That's awesome! You should be excited and optimistic and ready to have a whole new set of adventures and good times. But one of the most important things that people forget to tell you is how lonely it is to move to a completely new place, especially if you've been comfortably surrounded by longtime friends up until this point. Cities are places where suddenly the population density skyrockets, yes, but they can also leave you isolated. It's hard to break into groups, and just lingering on the edge of a bar can be uncomfortable.
Frankly: most people don't find themselves in a situation where they have to start from scratch for friends. And chances are you won't have to, either, not really. But in case you do have to start from square one, here's some tips on how to minimize that loneliness.
Good old Facebook. (It's sad that I can say that, frankly, but Facebook turns 10 in a couple of years, holy smokes!) While Facebook is nothing if not the realm of the Fair Weather Friend, it's also a great place to start looking for people you already know who are or will be in your new area.
Facebook's Groups function is pretty awesome for this. You can use it to filter out people by where they've indicated they're located. From there, Facebook will show you anyone who's within that metro area. If you're moving to, say, Peoria, IL, and can't think of anyone in the area, it's possible Facebook can.
Clicking "MORE" or "Create Group" (as circled in red above) will take you to the groups page, where you can filter your friends by location, interests, etc. It's actually a pretty handy tool....assuming the entire site doesn't get redesigned in a week!
Reach out to friends, plan a lunch or catch-up session over coffee (or other adult beverage) and stay positive.
2. University Alumni Association
This was a huge mistake I made, one I want other to learn from. The minute you're in a new area, and if you didn't hate your university at all, if in fact you liked most of the people you encountered while in higher education, seek out your alumni association. Aside from hosting cool events and fun networking things, they'll also put you in contact with people who are in your area that would be happy to add you to their fold.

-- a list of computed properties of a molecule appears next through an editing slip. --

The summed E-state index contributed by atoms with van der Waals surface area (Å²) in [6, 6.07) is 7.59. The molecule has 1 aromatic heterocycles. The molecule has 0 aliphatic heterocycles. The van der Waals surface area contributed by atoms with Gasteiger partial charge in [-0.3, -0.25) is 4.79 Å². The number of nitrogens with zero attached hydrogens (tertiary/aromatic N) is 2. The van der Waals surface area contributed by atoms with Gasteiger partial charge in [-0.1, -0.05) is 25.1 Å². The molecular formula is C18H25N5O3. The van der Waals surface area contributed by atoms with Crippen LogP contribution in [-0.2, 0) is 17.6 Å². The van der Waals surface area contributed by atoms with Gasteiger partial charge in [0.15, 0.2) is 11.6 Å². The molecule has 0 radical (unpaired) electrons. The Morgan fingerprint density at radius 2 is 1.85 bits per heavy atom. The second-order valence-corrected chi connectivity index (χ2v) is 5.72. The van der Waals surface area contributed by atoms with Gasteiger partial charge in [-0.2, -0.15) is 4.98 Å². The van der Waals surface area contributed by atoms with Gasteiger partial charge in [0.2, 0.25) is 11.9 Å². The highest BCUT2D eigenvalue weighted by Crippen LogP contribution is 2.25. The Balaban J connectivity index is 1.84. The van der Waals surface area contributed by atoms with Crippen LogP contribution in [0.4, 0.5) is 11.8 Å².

These will often also be people who've been living in your new hometown for at least a year. They'll be able to offer you everything from bar and restaurant suggestions to apartment advice, names of doctors and dentists and beauticians, and everything in between. It's always helpful to have someone who knows the city push you in a direction when you first start exploring; an alumni network can connect you with that person.
I've made some awesome connections through my alumni network, people whose help and advice I could have used a year ago. Tap into yours, I'm certain you'll be surprised by what -- and who! -- you find.
Meetup is a pretty simple premise: find something you like and meet other people who like that, too. And it's awesome.
Meetup lets you do basically what university did for you organically: meet people who like stuff you like based on things you do. Hang out with people, do a fun thing, become better friends with them. Like I said, it's a fairly simple concept that can be amazingly powerful when you're feeling overwhelmed and alone in a new place. When you sign up, you pick a bunch of your interests and Meetup will generate a list of potential meetup groups that might interest you. You can read through group descriptions and cycle through categories and find a group to match your interests. Whether it's Latin@s Who Knit or BASE Jumpers Anonymous, there's a broad variety of meetup groups out there. Plus, Meetup sends you occasional reminders and group suggestions based on your selected interests.
This rec is a bit disingenuous on my part -- I've actually never used Meetup myself, in part because I learned about it somewhat late in the game. That said, I've known people who swore by Meetup, who loved using it to find new places to explore and friends to get to know. Even if you don't find your new bestie through Meetup, you'll at least walk away with some new experiences and connections.
4. Intramural Sports
Sometimes this is known as a rec league, but picking up a sport through some kind of intramural organization (rec center, city-sponsored, or otherwise) can be a great way to meet new people and gain close friends pretty quickly. Even if you're not that athletic, there are beginner leagues and low-contact sports to play. I've seen flag football, frisbee golf, basketball, softball, and even run clubs. A lot of teams/groups tend to go out for a social event after games, effectively making lots of these teams "beer leagues" for participants.